TIME. Spring 2019 | Page 14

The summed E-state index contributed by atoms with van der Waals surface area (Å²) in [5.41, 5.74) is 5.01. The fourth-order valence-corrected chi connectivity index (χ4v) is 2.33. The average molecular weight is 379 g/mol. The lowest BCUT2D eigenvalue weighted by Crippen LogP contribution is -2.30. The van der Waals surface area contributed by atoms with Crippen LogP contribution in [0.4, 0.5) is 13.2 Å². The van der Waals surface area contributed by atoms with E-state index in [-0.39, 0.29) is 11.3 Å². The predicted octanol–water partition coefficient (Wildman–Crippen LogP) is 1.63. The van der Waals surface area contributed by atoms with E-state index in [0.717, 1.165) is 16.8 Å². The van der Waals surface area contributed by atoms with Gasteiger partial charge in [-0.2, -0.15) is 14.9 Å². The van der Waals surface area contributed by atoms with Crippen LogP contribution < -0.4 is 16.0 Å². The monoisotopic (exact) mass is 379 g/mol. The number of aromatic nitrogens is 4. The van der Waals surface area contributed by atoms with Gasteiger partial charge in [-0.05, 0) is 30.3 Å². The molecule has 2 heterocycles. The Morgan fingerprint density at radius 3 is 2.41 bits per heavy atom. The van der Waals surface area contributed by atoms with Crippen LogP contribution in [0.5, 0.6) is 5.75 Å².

This promise is fulfilled through the life of Jesus and his res- urrection from the dead. Both the whole of creation and the desires of the faithful through history seem to be moving to- wards this point, as it is expressed in Psalm 16:10 (NIV): “... because you will not abandon me to the realm of the dead, nor will you let your faithful one see decay.” And it is precise- ly in the resurrection of Jesus, in that conquering of death, where the faithful finds that his hope has been fulfilled. As Pope Emeritus Ratzinger beautifully writes in his book, A New Song for the Lord: “Resurrection means that through the twisted paths of sin and more powerfully than sin God ultimately says: ‘It is good’. God re-establishes his definitive ‘good’ to creation by taking it up into himself and thus changing it into a perma- nence beyond all transience” (Ratzinger 79). This means that the good that God spoke in the resurrection of Christ fundamentally transforms reality, allowing the hu- man body of His Son to be incorruptible and beyond the laws of death—essentially reversing the introduction of death af- ter the first sin. Thus, the light of eternity enters into human history and creation itself, and a full disclosure of the good that God thought in the beginning is realized in the Risen Christ. It is as if when God said “Let there be light,” He not only thought of the original creation, but also of the second creation through the resurrection of Christ, who is the true light of the world (John 8:12). What does it mean to live in this good creation, under this promise? To live in a good creation means that God’s power is effective in our lives and in the world. It also means that the statement “love conquers death” is not mere optimism, but a profound assertion about the way the world was designed to operate. If we believe this, we cannot become passive in our faith, but must bear witness to the reality of God’s action in the world through our own actions and words. Furthermore, to live in a good creation implies the responsibility to take care 14 Spring 2019 of it. This responsibility arises from God’s own promise found in the good of creation, and it is twofold. First, should we be- lieve that God is the true authority on what is good, there is a responsibility to trust, listen and be attentive to His word. Sec- ondly, we have a responsibility toward our fellow men to help them share in the promise of Therefore, through the God. If the good creation of God is fulfilled in the merits and victory of resurrection of Christ, then Christ, we are creat- we should follow the Risen ed anew, and through Christ, who sends us on a Christ and in Christ, our mission to make disciples of image and likeness to all nations. He himself says God is perfectly restored. in John 20:21(NIV): “As the Father has sent me, I am sending you.” Lastly, we must forego things that may seem good according to man’s perception, but can ultimately cause us to reject God’s definition of good. In this way, we allow the light of God to shine forth through us and to the world. As we hold onto this promise of good, now in the form of the return of Christ, Christ himself still encourages us and confidently says through the gospel of John 16:33 (NIV): “...In this world you will have trouble. But take heart! I have overcome the world.” As a conclusion, let us note that Christ as the true image of God is the fulfillment of God’s good creation. Therefore, through the merits and victory of Christ, we are created anew, and through Christ and in Christ, our image and likeness to God is perfectly restored. Thus, the supreme good is reestab- lished to humanity and creation and it consists in our union to God. This is what Jesus expresses in his prayer before his Passion, as recorded in John 17:20-21 (NIV): “My prayer is not for them alone. I pray also for those who will believe in me through their message, that all of them may be one, Father, just as you are in me and I am in you.” Jorge Muñoz is a facilities management employee at Brown University.